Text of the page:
Iowa Governor Threatens Special Session Unless $85 Million Released

September 8, 2008

Iowa Gov. Chet Culver on on September 5 demanded that federal officials release $85 million in disaster assistance within the next 10 days, or he’ll summon the Legislature back into a special session to find money to help victims of this year’s record flooding.

“The message today is the clock is ticking,” Culver said. “If they continue to drag their feet, we’ll bring everybody back to Des Moines.”

Culver said he’s willing to consider scrapping plans for a new state prison and new state office building as potential sources of money for flood relief if the federal government doesn’t release the money.

Culver said he’ll press the case on today, September 8, with House Speaker Nancy Pelosi when she visits Iowa, and said there’s growing frustration with bureaucratic delays.

“We need to get a decision,” Culver said. “It’s one bureaucratic hurdle after another. If they’re not going to do their job, we’ll have a special session.”

Culver focused on an $85 million chunk of federal money aimed at repairing homes damaged during this year’s flooding.

“We’ve heard a lot of talk out of Washington,” Culver said. “We need some action. What are they waiting for?”

The governor said he’s identified roughly $73 million that’s already been approved by the Legislature for other projects that could be redirected for floor relief, but shifting the money would require lawmakers’ approval.

Legislative leaders of both parties have said they’re willing to return for a special session to consider disaster relief efforts, and Culver said he will make a decision by Sept. 15. He said state officials have already put together a plan for spending the $85 million, but must wait for the federal government to release the money.

“Let’s cut the red tape so we can get Iowa moving again,” Culver said.

House Republicans gathered in Cedar Rapids for a tour of the most severe flood damage in the state.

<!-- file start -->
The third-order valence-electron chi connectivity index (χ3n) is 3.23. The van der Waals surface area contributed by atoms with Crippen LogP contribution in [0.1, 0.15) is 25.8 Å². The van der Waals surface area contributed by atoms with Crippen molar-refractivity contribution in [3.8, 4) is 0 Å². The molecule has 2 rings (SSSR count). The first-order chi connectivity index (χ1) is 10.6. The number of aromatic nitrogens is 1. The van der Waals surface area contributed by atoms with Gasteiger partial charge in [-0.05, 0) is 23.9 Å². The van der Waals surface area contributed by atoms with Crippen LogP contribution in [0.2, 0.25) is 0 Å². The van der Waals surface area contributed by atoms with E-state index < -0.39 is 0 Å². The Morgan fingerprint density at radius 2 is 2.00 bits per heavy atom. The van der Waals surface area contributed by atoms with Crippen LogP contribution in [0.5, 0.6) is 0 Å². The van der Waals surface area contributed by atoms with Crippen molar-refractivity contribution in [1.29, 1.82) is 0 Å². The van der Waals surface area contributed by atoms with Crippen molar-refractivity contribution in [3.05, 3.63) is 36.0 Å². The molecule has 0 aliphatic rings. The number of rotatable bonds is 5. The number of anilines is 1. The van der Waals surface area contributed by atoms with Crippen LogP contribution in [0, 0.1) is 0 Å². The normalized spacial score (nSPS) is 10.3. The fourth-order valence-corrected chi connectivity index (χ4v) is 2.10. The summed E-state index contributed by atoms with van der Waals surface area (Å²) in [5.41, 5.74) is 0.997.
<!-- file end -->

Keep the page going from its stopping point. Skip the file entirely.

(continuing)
“We think a special session should be held and should be held now,” said House Republican Leader Christopher Rants, R-Sioux City.

This summer’s flooding has proven to be one of the most expensive natural disasters in the state’s history, with more than $512 million already approved for residents and governments in the state. Culver has identified more than $800 million in damages that are eligible for assistance, and called for the federal government to pick up 90 percent of the costs.

Culver said he was also frustrated because he hasn’t yet gotten a decision on whether the 90 percent cost sharing would be approved.

The $85 million in housing assistance would come from the Department of Housing and Urban Development, and Culver said bureaucratic delays at that agency are slowing the process.

“There’s clearly much more work that needs to be done,” the governor said. “Iowans deserve no less than immediate action. It’s time to get this done without further delays.”

Some lawmakers have suggested delaying the new prison that’s been approved to replace the Iowa State Penitentiary at Fort Madison. Culver said he’s willing to consider that step, but it’s unclear how he would get the money because the financing plan approved by lawmakers called for the state to borrow the money for the prison.

While lawmakers have also approved construction of a new state office building, that plan is a long-term effort with little of the money to be spent in the current budget year.

Culver said he was confident that financing details could be hammered out should lawmakers be called back into session.

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